“Forest mensuration is one of the most fundamental disciplines within forest and related sciences. It deals with the measurement of trees and stands and the analysis of the resultant information.” Another definition: [Forest mensuration is] “the art and science of providing the quantitative information about trees and forest stands necessary for forest management, planning and research.” Such measurements are the basis of sustainable harvest calculations for Nova Scotia.
The Science and Methodology
CCC Forestry: Forest Mensuration
US Forestry Service. A good description of the techniques and instruments traditionally used in measurements. It is Ch VIII in CCC Forestry (1937). (CCC is Civilian Conservation Corps)
“Forest mensuration has undergone a number of important changes in recent years. Among the most notable are laser and ultrasound based measuring devices, and use of drones, terrestrial and airborne laserscanning, satellite imagery and other advanced remote sensing techniques that are being used to measure and monitor trees and forests. These devices have reduced considerably the time needed for field measurements and can be used to quickly obtain many tree characteristics including spatial positions. Additionally, new methods have been developed for conducting tree-ring analyses including techniques for assessing the physical, chemical, and anatomic properties of wood. Such measurements are being used for reconstructions of growth conditions and investigations of the impacts of environmental changes on forest growth.” – IURFO
Lecture Notes for Forest Mensuration
Bechu K.V. Yadav, prepared 2009. Comprehensive, well laid out. 333 slides in PDF document.
Forest Mensuration: Measuring trees, stands and forests for effective forest management
Set of web pages pages on Fenner School of Environment and Society, Australian national University. Posted in 1997, some not maintained. probably most useful is the the Index page for Forest Mensuration. See also: Code of Forest Mensuration Practice and the Introduction Page, Forest Measurement and Modelling.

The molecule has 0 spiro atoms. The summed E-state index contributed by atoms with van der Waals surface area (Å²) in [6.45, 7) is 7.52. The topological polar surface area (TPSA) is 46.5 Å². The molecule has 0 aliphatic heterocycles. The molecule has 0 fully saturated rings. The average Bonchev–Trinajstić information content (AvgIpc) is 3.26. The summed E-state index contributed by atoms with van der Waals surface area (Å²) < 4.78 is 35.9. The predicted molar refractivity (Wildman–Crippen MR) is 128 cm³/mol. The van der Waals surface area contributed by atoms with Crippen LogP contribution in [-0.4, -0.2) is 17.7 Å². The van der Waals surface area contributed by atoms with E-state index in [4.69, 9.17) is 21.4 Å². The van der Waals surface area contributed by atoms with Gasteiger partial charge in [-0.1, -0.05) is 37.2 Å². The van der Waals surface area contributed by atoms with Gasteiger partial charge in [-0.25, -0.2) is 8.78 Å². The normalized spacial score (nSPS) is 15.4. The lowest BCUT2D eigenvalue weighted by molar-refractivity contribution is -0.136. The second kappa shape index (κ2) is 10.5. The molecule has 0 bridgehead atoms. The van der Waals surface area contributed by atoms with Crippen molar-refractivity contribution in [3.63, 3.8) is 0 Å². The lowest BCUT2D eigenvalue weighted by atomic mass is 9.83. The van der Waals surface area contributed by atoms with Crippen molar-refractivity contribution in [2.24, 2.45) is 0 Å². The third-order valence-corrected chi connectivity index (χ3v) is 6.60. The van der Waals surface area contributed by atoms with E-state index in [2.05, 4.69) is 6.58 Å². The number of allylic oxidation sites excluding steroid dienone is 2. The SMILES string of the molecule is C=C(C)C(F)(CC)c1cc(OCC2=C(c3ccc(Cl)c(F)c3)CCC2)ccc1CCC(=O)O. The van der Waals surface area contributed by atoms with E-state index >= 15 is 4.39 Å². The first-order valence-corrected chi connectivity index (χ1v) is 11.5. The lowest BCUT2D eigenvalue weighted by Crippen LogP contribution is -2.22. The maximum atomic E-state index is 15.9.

Anthonie van Laar & Alparslan Akça. 2007. The entire Springer Volume is available online.
Assessing Trees and Woodlands (Videos)
University of Kentucky Forestry Extension videos showing woodlot owners how to measure or determine Tree Height, Growth Rates and Tree Ages, Size Classes & Management, Growing Stock, Tree Volume, Tree Diameter, Woodland Density, Crown Classes and how to set up a Sample Inventory Plot. See Forestry 101: Woodland Terms Part 1 and Part 2 for descriptive definitions of terms such as basal area, crown class, dbh, tree grade.
Pertaining to Nova Scotia
Forestry Field Handbook
NSDNR “This handbook includes site specific softwood and hardwood silviculture keys together with graphs and tables needed to estimate present and future stand characteristics… The growth projections and keys were developed by the Department of Natural Resources from research data and private and government experience. They are applicable to a wide variety of forest conditions, since decisions regarding the choice of silviculture treatments are based on specific site and stand characteristics.”
Growth of forests in Canada. Part 2: A Quantitative description of the land base and the mean annual increment. (1981).
Bickerstaff, A.; Wallace, W.L.; Evert, F. Environment Canada, Forestry Service, Petawawa National Forestry Institute, Chalk River, Ontario. Information Report PI-X-001. 136 p.
FOREST SUSTAINABILITY A Grade 10 Science Program
A Program of the Natural Resources Education Center Middle Musquodoboit, Nova Scotia (no date)
Hansard: STANDING COMMITTEE ON RESOURCES, HALIFAX, TUESDAY, MAY 25, 1999
Search page for “mean annual increment”.
Measurement of Tree Basal Area & Volume
FOR 1001 Fall 2012. Notes by Dr. Thom Erdle. See other Lecture Notes; 1) Measure of Tree Diameter & Height 2) Sample Plots 3) Measurement of Tree Basal Area & Volume 4) Tree Biomass & Carbon Price & Cost Information 5) Point Sampling 6) Snags and Coarse Woody Debris 7) Basic Data Concepts 8) Sampling Concepts Part 1